Trackmania Review in Progress

A welcome change of pace

The latest in the Trackmania series is hitting consoles and PC, and so far the game hits all the high notes fans of the series have come to expect. As a sort of love child between classic arcade racing like Ridge Racer and Matchbox toy cars, Trackmania Turbo carves out its own special niche in the racing genre. The focus is on time trials, where you only race against ghost cars along tracks that are frequently defying all laws of physics.

So, Project Cars this is not. With markedly improved graphics over past iterations, Trackmania Turbo looks and feels right at home on the Xbox One we’re playing on. Although it’s nothing close to the hyper-realistic graphics of Forza 6 or Project Cars, the sharp graphics evoke nostalgia to the heydays of arcade racing without devolving into retro blockiness.

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There’s a significant focus on multiplayer this time around, but since that’s actually still undergoing beta testing and optimization, we’re ignoring that at the moment in favor of the beefy single player and sofa-based multiplayer options. Trackmania Turbo is clearly geared as a very casual racer--the physics and handling are strictly arcade style. So expect powersliding, simplified steering, and absurd levels of unrealistic speed and you won’t be disappointed.

If you’ve played any of the earlier Trackmania games (and this series has been around a while), you’ll likely feel right at home in Turbo. Newcomers expecting something more traditional, however, will be left confused for the first few races. Since the focus is entirely on single-car racing purely to beat specific time goals, competition in Trackmania is a lot different than most other racing games.

Frankly, it’s a nice change of pace. While it’s hard to beat Forza for the ultimate all-around racing experience, sometimes it’s nice to see how fast you can go through the loop-de-loop before careening over a cliff and past a blimp to land roughly a half a mile away. Comparisons to a solitary version of Mario Kart might not go amiss in such cases.

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With around 200 tracks, divided up into five tiers of difficulty, there’s clearly plenty to do. Each individual race takes maybe a minute or two, but perfecting each track to get the gold rating can take numerous tries. The difficulty level ramp up is pretty smooth so far as well, with the earlier tracks geared to boost your confidence as well as speed and skills for when the really crazy tracks roll around.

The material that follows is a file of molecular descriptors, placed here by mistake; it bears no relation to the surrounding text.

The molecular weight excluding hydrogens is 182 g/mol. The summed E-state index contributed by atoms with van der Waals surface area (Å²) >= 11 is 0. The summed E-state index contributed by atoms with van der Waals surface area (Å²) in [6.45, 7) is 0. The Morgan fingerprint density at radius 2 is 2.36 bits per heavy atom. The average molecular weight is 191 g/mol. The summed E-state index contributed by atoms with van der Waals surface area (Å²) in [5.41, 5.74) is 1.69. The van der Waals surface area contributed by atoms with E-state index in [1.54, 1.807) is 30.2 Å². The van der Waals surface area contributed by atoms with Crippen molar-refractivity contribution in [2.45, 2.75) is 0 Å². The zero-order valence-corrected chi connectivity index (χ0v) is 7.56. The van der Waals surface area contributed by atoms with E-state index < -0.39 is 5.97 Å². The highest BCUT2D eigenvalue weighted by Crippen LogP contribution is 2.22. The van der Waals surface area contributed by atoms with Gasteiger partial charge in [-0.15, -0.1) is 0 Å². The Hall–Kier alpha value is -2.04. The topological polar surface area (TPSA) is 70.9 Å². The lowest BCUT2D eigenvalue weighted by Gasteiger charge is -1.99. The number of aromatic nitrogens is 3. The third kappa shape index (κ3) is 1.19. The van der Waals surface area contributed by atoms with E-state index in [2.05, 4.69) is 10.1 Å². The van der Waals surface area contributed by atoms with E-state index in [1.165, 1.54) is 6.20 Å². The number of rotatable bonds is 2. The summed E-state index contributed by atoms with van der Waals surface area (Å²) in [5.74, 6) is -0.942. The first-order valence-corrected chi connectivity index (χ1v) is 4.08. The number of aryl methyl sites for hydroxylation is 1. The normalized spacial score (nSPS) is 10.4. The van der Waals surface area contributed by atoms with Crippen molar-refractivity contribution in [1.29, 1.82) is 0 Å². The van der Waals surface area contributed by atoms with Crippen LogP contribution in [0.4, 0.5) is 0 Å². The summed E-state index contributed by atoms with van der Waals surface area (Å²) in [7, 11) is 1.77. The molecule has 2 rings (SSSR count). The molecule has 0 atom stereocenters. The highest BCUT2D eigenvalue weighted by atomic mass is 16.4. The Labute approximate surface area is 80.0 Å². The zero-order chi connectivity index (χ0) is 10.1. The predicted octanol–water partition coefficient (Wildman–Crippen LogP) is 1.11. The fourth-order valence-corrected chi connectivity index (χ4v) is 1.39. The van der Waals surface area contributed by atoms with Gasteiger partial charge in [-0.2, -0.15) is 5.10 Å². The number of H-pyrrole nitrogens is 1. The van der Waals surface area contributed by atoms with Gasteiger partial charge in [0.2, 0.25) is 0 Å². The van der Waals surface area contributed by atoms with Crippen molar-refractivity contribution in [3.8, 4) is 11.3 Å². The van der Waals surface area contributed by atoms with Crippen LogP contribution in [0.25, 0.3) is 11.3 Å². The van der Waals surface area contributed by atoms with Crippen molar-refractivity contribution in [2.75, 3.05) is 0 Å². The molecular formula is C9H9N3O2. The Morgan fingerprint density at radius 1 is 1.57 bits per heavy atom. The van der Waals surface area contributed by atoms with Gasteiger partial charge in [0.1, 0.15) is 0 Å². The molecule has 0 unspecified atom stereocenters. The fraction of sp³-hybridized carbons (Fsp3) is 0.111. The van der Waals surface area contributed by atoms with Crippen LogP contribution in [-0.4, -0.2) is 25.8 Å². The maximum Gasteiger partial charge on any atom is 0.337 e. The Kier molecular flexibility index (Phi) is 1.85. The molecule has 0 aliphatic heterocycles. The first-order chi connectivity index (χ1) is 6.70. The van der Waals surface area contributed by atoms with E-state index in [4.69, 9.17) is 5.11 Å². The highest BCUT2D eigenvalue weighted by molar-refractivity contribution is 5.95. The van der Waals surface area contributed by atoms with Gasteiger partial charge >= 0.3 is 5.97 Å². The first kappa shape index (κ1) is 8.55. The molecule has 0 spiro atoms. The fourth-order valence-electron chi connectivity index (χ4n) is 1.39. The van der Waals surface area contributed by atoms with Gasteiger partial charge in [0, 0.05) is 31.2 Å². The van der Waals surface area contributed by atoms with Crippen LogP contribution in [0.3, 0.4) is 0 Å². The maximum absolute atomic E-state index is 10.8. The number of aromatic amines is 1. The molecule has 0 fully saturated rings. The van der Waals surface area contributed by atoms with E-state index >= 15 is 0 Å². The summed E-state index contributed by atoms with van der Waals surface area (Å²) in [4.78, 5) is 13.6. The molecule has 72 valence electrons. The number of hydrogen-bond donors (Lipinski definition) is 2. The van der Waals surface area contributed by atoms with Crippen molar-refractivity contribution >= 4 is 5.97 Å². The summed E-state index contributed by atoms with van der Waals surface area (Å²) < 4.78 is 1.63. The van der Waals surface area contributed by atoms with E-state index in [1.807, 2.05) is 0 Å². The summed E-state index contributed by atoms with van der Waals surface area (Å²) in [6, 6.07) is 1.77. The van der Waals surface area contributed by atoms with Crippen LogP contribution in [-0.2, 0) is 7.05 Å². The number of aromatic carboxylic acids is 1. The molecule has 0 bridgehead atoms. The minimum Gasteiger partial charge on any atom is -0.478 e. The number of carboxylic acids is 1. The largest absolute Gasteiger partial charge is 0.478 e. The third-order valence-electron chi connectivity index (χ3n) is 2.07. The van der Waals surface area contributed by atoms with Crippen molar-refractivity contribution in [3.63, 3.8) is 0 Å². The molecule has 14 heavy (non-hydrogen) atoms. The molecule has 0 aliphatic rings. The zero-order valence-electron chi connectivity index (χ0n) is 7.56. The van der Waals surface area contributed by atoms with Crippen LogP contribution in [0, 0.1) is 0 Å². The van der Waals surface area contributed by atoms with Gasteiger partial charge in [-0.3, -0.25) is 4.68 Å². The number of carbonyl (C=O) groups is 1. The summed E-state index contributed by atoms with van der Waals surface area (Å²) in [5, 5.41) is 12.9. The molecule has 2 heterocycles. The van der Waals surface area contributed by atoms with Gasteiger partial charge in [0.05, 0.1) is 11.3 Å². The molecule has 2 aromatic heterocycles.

Special notice goes to the insane co-op mode called Double Driver, where two players must move in tandem to control the same car. Trackmania Turbo includes several other sofa-based modes that we’ll be delving into more deeply for the full review, but so far, they all have their own special twists on traditional racing modes. Another nice feature in this series is the track maker, which allows players to make their own road creations. A cursory look at the tool shows off its ease of use, and the ability to share your tracks with other players may make this option the surprise draw of the game.

A refreshing change of pace from more serious racers.

With a distinctly nostalgic arcade look and feel, tons of tracks that focus on extreme jumps and even puzzle-like elements, and a powerful track creation system, Trackmania Turbo looks great so far and the unusual focus on time trials instead of traditional racing is thus far making it a refreshing change of pace from more serious racers.

If the online multiplayer elements live up to what we’ve seen of the rest of the game, Ubisoft could have a sleeper hit in the making.

Jason D'Aprile on Google+
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